I first want to apologize that it has taken me so long to put up this post. It has taken a few days just to catch up with MEJOR Communities general tasks and emails after the week without internet or phone. That combined with my son, Teo’s first birthday on Saturday, this has been the first chance to upload our observations/journals.
I admit I was a little nervous about taking on all of the challenges, but after just a few days Roberto and I noticed that a lot of it was much easier than we had expected… for a week anyway. Some of the aspects of living reminded us so well of living in Peru during Peace Corps, that we’d kind of like to continue them.
The first day of the challenge Roberto had to wake up without an alarm. But it is summer, plus the body has a sort of inner clock, so he woke close to normal time anyway. We barely noticed not having lights with it being summer also. I was able to do my first load of diapers in the bathtub while Teo was napping, and we made porridge for breakfast over a fire in the fireplace. Full sun didn’t come out until a few days later, however, which made me worry that the diapers I’d washed wouldn’t dry before running out of them.
I was very distressed the first few days that there was no sun to use my solar cooker. Then when the sun did come out I was disappointed to see that my small porch only received a mere 2-3 hours of direct sun per day. We cooked all of our food over the fireplace which gave our food a delicious firewood flavor. I was at least able to hard boil some eggs, cook beans that had already been soaked, and rise a bread loaf that I later cooked in a make-shift double boiler in the fireplace. It was delicious.
I had started a sour dough baby to make bread with, but by the time the starter was ready to use it had also grown mold and I had to throw it out. So for the bread I ended up having to use yeast. That was one of only two things we used that weren’t local, though. The other was salt. We have fallen in love with eating local food. I don’t know if it really tastes better, or if it is simply that we feel better knowing that we’re eating local, but I think that is one of the things we’ll continue to do at least as much as we can. Although I’m excited to throw in a few outings to sushi, and icecream (sugar is not local at all, of course)!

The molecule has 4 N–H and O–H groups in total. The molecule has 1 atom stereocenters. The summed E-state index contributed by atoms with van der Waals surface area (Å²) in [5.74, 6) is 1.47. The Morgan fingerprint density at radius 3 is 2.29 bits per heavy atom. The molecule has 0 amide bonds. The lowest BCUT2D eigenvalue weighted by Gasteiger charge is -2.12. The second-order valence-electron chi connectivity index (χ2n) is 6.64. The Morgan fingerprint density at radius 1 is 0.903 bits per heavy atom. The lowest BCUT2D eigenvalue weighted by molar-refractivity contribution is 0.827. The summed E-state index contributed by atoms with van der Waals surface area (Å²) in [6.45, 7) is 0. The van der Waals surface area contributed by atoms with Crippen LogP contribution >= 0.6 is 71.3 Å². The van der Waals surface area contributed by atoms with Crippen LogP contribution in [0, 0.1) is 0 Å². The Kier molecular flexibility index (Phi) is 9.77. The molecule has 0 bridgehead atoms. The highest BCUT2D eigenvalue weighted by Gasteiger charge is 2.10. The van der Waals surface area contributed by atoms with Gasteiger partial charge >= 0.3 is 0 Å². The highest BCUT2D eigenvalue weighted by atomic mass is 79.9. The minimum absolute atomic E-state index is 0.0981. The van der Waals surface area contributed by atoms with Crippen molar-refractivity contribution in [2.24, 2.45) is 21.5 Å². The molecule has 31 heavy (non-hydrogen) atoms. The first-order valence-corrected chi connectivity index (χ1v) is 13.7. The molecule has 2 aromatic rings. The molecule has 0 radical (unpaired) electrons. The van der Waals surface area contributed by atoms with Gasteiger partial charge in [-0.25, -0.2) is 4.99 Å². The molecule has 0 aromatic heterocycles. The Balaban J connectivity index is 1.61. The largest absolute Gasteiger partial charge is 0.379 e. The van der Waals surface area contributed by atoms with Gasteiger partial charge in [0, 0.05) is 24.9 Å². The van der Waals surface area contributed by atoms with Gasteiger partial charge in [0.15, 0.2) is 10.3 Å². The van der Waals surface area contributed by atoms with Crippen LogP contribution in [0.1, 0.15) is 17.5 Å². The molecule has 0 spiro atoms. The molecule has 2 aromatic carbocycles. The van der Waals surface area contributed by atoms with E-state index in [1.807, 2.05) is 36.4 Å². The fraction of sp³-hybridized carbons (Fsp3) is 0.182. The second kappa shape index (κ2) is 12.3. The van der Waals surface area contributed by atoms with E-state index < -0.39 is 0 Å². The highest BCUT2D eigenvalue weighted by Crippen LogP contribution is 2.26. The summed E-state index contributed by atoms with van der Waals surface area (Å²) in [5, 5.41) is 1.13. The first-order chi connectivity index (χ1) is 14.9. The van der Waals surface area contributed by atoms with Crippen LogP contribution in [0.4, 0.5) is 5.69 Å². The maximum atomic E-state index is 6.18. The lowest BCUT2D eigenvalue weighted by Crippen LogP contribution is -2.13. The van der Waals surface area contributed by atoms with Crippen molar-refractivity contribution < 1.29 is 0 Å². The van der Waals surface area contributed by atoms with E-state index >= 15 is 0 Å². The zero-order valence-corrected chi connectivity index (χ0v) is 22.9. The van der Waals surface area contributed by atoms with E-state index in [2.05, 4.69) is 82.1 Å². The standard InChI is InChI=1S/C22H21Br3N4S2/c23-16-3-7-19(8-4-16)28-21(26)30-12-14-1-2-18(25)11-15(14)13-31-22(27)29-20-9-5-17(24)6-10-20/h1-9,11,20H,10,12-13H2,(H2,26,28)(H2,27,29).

The bad things about not using phone or internet was that rather than feeling more connected to people around me I felt more disconnected, because our culture is simply not set up in a way that surrounds us with people easily. I am at home with just Teo and Clay most of the day, and although they are fun in their own way, it is not the same as having a whole community to talk to just outside your door. Plus, I also stopped doing MEJOR Communities work becuase it is all computer-related, and when I got onto email Saturday morning and saw 69 messages that I had to wade through, I realized maybe I should have at least kept up with that at least.
On the other hand, I wouldn’t have had time to do any of the work, because the eases of modern living were not at hand to use. Washing one load of laundry took me between 30-45 minutes, and I was only able to keep up with Teo’s diapers and wash rags. I was constantly battling a pile of dirty dishes (especially when there were two little ones were in the house), and starting a fire for the meals takes a bit longer than turning on the stove. Plus, cooking from scratch all the time (although well worth it for flavor), is also time-consuming.
We did notice that the challenge seemed to be harder for those around us. Everyone was so concerned about how hard it must be for us, that they ended up offering us rides and food to try to make it easier. Unfortunately that only presented us with more of a temptation, when riding our bikes or eating just local food wasn’t that hard without it. We certainly appreciated the concern, however, and also the chance to talk about it with people. Not having phones was also hard for friends and family since they would want to call and talk but couldn’t. Certainly coordinating meeting up was a bit challenging as well.